Accordingly, it is the object of this invention to provide a simple, space-efficient surge tank for air motors.
These and other objects of the invention, which will be apparent from the consideration of the detailed description herein below and accompanying claims, are accomplished by an apparatus comprising a machine; a support adapted to be positioned on a floor for supporting at least a portion of the machine at a position spaced above the floor, the support comprising as an integral part, a surge tank; a plurality of pneumatically operated motors for imparting motion to the machine each being connected to the surge tank. In a preferred embodiment, the machine support is a table with tubular legs and supporting rails with the surge tank being formed by at least one of the tubular legs and/or at least one of the rails.
The drawing is a schematic diagram of a pneumatically operated machine in accordance with an embodiment of this invention.
Referring to the drawing, an apparatus in accordance with the preferred embodiment of this invention comprises a pneumatically operated machine 11 disposed on a supporting table 13. Machine 11 may be any type of multi-function machine, for example such as those which require sequential and/or simultaneous functions to be performed on one workpiece or a plurality of workpieces located at a plurality of work stations. One example of such is an electrolytic battery assembly machine as disclosed and claimed in application Ser. No. 783,087 filed simultaneously herewith (now abandoned) and assigned to the assignee of the invention herein.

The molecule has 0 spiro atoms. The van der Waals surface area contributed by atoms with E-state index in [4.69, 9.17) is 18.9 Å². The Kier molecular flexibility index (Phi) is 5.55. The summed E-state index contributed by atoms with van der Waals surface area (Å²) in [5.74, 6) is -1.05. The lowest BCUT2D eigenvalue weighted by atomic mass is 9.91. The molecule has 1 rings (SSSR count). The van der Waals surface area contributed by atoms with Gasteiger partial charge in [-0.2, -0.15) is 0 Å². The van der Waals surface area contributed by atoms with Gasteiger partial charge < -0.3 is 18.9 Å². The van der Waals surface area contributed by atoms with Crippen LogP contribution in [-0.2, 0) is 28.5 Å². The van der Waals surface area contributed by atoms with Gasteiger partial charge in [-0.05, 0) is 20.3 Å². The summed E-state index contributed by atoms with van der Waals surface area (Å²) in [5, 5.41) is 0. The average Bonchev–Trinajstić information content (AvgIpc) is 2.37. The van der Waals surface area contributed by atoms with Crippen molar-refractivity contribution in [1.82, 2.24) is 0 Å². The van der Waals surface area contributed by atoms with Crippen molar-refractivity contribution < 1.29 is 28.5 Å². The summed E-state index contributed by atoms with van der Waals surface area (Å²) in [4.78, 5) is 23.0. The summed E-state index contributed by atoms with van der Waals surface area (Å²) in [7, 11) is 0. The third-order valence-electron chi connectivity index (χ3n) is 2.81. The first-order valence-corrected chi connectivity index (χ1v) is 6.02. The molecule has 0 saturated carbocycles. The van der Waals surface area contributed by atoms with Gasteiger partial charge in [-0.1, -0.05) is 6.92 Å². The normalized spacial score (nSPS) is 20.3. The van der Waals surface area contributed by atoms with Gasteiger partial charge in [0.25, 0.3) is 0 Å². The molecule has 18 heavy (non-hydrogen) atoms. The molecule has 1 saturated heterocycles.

Each function of machine 11 is sequentially and/or simultaneously actuated by a plurality of independently operated air motors 15, 17, 19 which are connected to machine 11. As indicated in the drawing, the air motors may be provided in any number N1, N2 . . . Nn, where n is any integer greater than 1. The actuation of each air motor 15, 17 and 19 is sequentially and/or simultaneously coordinated by a conventional automatically or manually controlled air valve system 20 for controlling the supplying of a predetermined air volume within a predetermined pressure range required to enable actuation of motors 15, 17, 19. A solid state programmable control system such as Model 5T1 marketed by Texas Instruments Company is an example of an acceptable automatic controller. Alternatively, the control system can be provided by relays or other types of conventional control systems.